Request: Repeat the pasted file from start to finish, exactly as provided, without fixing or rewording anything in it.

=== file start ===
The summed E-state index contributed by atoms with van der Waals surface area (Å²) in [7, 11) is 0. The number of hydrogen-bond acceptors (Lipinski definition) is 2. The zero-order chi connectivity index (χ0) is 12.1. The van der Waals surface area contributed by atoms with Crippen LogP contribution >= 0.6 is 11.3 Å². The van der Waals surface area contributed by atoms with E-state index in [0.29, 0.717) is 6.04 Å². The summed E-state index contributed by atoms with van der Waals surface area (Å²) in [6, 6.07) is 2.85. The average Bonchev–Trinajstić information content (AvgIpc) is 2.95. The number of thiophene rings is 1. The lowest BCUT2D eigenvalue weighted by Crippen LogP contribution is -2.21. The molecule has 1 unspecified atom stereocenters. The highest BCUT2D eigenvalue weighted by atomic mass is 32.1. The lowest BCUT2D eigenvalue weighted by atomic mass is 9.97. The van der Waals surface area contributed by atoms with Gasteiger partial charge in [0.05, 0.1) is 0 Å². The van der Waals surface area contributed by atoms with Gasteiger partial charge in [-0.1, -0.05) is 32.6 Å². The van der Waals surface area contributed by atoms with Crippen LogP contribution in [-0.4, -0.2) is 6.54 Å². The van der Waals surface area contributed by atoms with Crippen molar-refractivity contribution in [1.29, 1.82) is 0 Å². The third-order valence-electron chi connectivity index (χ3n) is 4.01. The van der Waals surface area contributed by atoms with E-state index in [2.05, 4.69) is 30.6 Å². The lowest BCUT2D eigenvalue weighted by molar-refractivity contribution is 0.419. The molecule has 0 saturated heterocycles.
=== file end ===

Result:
The summed E-state index contributed by atoms with van der Waals surface area (Å²) in [7, 11) is 0. The number of hydrogen-bond acceptors (Lipinski definition) is 2. The zero-order chi connectivity index (χ0) is 12.1. The van der Waals surface area contributed by atoms with Crippen LogP contribution >= 0.6 is 11.3 Å². The van der Waals surface area contributed by atoms with E-state index in [0.29, 0.717) is 6.04 Å². The summed E-state index contributed by atoms with van der Waals surface area (Å²) in [6, 6.07) is 2.85. The average Bonchev–Trinajstić information content (AvgIpc) is 2.95. The number of thiophene rings is 1. The lowest BCUT2D eigenvalue weighted by Crippen LogP contribution is -2.21. The molecule has 1 unspecified atom stereocenters. The highest BCUT2D eigenvalue weighted by atomic mass is 32.1. The lowest BCUT2D eigenvalue weighted by atomic mass is 9.97. The van der Waals surface area contributed by atoms with Gasteiger partial charge in [0.05, 0.1) is 0 Å². The van der Waals surface area contributed by atoms with Gasteiger partial charge in [-0.1, -0.05) is 32.6 Å². The van der Waals surface area contributed by atoms with Crippen LogP contribution in [-0.4, -0.2) is 6.54 Å². The van der Waals surface area contributed by atoms with Crippen molar-refractivity contribution in [1.29, 1.82) is 0 Å². The third-order valence-electron chi connectivity index (χ3n) is 4.01. The van der Waals surface area contributed by atoms with E-state index in [2.05, 4.69) is 30.6 Å². The lowest BCUT2D eigenvalue weighted by molar-refractivity contribution is 0.419. The molecule has 0 saturated heterocycles.